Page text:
Leeds United’s owner Andrea Radrizzani wrote an open letter to address concerns that supporters have had with the club’s announcement of a tour in Myanmar. But he failed to properly address those concerns and instead opened a bigger can of worms instead. At best, Radrizzani comes off as insensitive. At worst, he comes off as complicit towards a regime which has been accused of various international crimes.
The political situation in Myanmar is not good, and has not been good for decades. Even after the release of Aung San Suu Kyi, which was hoped to bring peace to the country after decades of brutal repression, the county has still continued to be plagued by violence against the Rohingya people, a primarily Muslim minority ethnic group. The violence has created a refugee crisis and has resulted in a great deal of destruction aimed at Rohingya people.
Incredibly disappointed to read @AndreaRadri’s open letter on @LUFC's post-season trip to Myanmar - it's mis-informed and manages to ignore the suffering of almost 1 million Rohingya refugees.@AndreaRadri, I want to speak to you, please follow me and I’ll DM you my number https://t.co/G8eS7HjCcC— Dr Rosena Allin-Khan (@DrRosena) April 25, 2018
However, rather than address the serious concerns that people, from both inside the UK government and from international agencies, Radrizzani paid lip service to the crisis while stating that he wants to “bring people together,” saying:
I have spent over 10 years living in Asia and Myanmar is a country I have visited on many occasions. I am aware of the serious issues within the country, but I also know that it is a beautiful place filled with incredibly warm and welcoming people. It is somewhere very close to my heart.
I also want to be clear that I am active in the Southeast Asia region with ongoing business practices that provide jobs and help to develop the local sports and media sectors. I have similar goals for Myanmar, along with many other British businesses that trade with and operate in the country presently.
Football is extremely popular in Myanmar and I believe the game we all love has the power to help developing nations by bringing people together, especially young people. That is why I wanted to take the team on a post-season tour to play matches and run coaching clinics with children from the area.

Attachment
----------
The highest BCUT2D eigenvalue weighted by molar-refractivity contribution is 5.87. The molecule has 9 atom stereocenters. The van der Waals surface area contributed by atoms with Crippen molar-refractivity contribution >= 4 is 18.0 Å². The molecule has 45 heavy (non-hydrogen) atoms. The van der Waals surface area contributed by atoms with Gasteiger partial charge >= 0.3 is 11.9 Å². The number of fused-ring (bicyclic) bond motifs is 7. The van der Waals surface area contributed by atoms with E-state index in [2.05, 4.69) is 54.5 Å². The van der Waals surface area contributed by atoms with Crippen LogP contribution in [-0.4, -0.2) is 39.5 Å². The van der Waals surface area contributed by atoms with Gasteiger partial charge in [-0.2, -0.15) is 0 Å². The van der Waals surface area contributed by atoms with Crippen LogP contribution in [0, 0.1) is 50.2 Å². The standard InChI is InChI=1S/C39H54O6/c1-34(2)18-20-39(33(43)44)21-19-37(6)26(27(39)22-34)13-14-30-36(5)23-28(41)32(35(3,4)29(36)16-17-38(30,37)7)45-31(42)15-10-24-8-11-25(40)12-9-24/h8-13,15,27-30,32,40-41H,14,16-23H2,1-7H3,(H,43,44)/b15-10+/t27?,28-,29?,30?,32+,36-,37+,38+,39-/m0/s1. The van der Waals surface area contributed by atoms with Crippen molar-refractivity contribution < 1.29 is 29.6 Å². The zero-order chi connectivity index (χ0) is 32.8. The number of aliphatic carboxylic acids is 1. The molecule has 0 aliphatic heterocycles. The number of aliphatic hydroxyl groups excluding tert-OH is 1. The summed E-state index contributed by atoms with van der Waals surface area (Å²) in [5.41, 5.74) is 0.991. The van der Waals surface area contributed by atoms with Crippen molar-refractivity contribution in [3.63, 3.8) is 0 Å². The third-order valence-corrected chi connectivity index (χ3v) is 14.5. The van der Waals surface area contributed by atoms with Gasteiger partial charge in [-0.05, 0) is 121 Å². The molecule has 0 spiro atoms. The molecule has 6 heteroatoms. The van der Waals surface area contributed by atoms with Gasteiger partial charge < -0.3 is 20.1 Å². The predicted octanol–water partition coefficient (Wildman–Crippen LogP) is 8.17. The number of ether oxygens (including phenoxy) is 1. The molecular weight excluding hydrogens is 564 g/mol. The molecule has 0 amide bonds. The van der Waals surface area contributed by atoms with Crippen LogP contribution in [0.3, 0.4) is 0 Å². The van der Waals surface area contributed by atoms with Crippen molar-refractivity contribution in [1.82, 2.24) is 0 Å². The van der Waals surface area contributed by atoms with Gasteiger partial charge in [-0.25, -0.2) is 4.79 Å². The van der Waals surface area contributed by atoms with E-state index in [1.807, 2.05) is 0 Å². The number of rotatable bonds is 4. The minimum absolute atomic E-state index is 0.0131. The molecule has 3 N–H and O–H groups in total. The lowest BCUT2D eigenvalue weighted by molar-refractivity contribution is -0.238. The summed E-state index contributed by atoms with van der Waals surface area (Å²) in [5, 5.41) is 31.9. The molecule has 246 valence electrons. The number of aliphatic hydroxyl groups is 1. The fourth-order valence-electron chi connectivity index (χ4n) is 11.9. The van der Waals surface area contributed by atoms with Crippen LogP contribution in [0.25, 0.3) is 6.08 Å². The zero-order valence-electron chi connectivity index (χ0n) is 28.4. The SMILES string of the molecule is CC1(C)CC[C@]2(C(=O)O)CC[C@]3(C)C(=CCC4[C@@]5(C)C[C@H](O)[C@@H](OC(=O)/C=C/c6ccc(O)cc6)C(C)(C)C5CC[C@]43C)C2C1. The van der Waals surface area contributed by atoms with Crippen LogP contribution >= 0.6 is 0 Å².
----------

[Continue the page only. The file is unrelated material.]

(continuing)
Referring to the crisis involving the oppression of a minority that has included accusations of “ethnic cleansing” from the international community as “serious issues” seems a bit patronizing and saying that Myanmar is “a beautiful place filled with... welcoming people” just smacks of trying to down-play the seriousness of the crimes that the government has been accused of committing.
Where Radrizzani comes off as complicit, rather than just insensitive or naive, is when he claims that Leeds are not going to be receiving a fee for touring in Myanmar.
The Club is not receiving any fee to play. Rather I see this both as a personal initiative to support local football and a way to introduce the name of Leeds United in the fastest growing country in Southeast Asia.
I believe the tour will have a positive impact on the local community in parts of the country we intend to visit. This was a carefully considered decision and we knew it would be controversial, but this is about people not governments.
It has never been my intention, nor that of the club, to get involved in a political debate in Myanmar. However, if because of the tour we further highlight the ongoing serious issues in certain areas of the country, then maybe that is a positive thing.
If Leeds aren’t getting paid to be there, then what, exactly, is the point of all of this? Radrizzani mentioned that he does business, as the head of Eleven Sports, in Southeast Asia and Myanmar more specifically. Is he mixing the club up in a deal of his?
He also repeats the line about how Myanmar is “the fastest growing country in Southeast Asia,” something that is patently false, as Myanmar is in fact one of the slowest growing countries in SE Asia.
And saying that “this is about people, not governments” again clouds the issues. The issue with the government is the violence against the Rohingya people and their displacement. Are the Rohingya not people?
He also throws in a quote about supporting a grassroots organization in Nepal, saying “I support via Play For Change, a local NGO in Nepal, in providing sports and educational activities to over 4000 underprivileged children.” But Nepal isn’t Myanmar and that doesn’t help the Rohingya people that have been displaced or worse by the military in Myanmar. And bringing up Nepal in this situation is worthless, because saying that you’re helping to provide education to underprivileged children doesn’t really address the issues in Myanmar. The Rohingya people aren’t “underprivileged.” They’re being driven from their homes under threat of state-sponsored violence, not just living in a low-income neighbourhood or region.
There is a line from the song Freewill by the band Rush that I think is extremely appropriate. “If you choose not to decide, you still have made a choice.” By claiming to not be involved with the politics of going to Myanmar, Radrizzani has still made a choice. He is choosing to take Leeds United to Myanmar and risk associating the Leeds United brand and identity with the violence against a minority group, no matter the claims of “spreading Leeds United values” or football being for the people. This is a mistake, and rather than address the issues brought up by Amnesty International or the shadow sports minister, Radrizzni has dug himself a deeper hole.